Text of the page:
Independent candidate Max Linn strays off topic during the Decision Maine debate in Portland on Sept. 11. Credit: Gabrielle Mannino / NEWS CENTER Maine

The Maine Public Utilities Commission on Tuesday unanimously dismissed a complaint led by independent U.S. Senate candidate Max Linn of Bar Harbor to stop construction of the controversial Central Maine Power hydropower project, saying the complaint lacks merit.

Linn filed the 10-person complaint with the commission on Sept. 16 after threatening to sue Central Maine Power over the proposed $1 billion project through western Maine that would bring Quebec hydropower to the regional grid. He made the threat during a debate on Sept. 11 in Portland with Republican Sen. Susan Collins; Maine House Speaker Sara Gideon, D-Freeport; and educator Lisa Savage.

The commission granted a key permit to CMP for the project in April 2019. Linn’s com plaint, which used a mechanism typically reserved for a group of citizens to address isolated issues with utilities, asked the three commissioners to not allow construction of the corridor to begin until the scenic and recreational costs the project would impose on the public are quantified and procedures are put in place to fully compensate the public.

But many of those issues had been addressed in earlier proceedings and Phil Bartlett, the commission’s chair, said the issues in the complaint could have been raised during public hearings held before the permit was granted. The two other commissioners agreed with him to dismiss the case.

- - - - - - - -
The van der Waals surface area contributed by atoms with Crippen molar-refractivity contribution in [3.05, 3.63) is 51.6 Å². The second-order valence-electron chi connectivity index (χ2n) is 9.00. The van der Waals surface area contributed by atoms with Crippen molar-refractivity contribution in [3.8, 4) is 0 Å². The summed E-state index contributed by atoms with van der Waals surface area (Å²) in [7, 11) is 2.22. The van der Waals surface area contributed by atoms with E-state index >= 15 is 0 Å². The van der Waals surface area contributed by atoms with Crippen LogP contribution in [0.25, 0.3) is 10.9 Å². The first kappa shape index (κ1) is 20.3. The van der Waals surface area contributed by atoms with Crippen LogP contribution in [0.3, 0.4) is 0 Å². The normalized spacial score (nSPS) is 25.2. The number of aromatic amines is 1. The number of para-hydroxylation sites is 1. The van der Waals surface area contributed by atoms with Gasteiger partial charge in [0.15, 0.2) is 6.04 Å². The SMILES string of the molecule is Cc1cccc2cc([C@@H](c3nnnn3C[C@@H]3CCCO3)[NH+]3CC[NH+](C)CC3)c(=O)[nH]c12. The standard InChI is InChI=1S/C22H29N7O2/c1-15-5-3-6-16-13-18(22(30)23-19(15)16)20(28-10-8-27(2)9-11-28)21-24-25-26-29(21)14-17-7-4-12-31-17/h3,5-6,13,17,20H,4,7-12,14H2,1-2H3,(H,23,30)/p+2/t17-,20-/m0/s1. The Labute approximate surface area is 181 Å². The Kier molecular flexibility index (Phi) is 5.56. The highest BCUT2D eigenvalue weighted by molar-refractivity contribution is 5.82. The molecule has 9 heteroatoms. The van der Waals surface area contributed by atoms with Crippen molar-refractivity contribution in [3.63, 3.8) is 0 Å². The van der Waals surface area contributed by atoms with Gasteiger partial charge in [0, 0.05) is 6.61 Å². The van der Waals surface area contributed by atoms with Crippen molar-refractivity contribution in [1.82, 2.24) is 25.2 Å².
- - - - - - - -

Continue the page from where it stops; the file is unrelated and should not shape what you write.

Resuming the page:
“The final commission order cannot be attacked, reopened or relitigated under the guise of a 10-person complaint,” Bartlett said.

Construction on the CMP project is due to start later this year, Thorn Dickinson said earlier. He is president and CEO of NECEC Transmission LLC, a new company being set up to run the corridor project. He said the project is scheduled to go into commercial operation in December 2022.

The utilities commission, the Land Use Planning Commission and the Department of Environmental Protection already have supported the project. The project still needs a U.S. Army Corps of Engineers wetlands permit, an ISO New England section 1.3.9 approval and a U.S. Department of Energy presidential permit. An effort to get a citizens’ referendum on the Nov. 3 ballot to overturn the commission’s permit was deemed unconstitutional by the state’s highest court in early August, though opponents last month launched a second referendum bid aimed at the project.

Municipal approvals also may be required for construction of project components such as substations and transmission structures. The type and number of permits will vary, depending on location.

Watch more: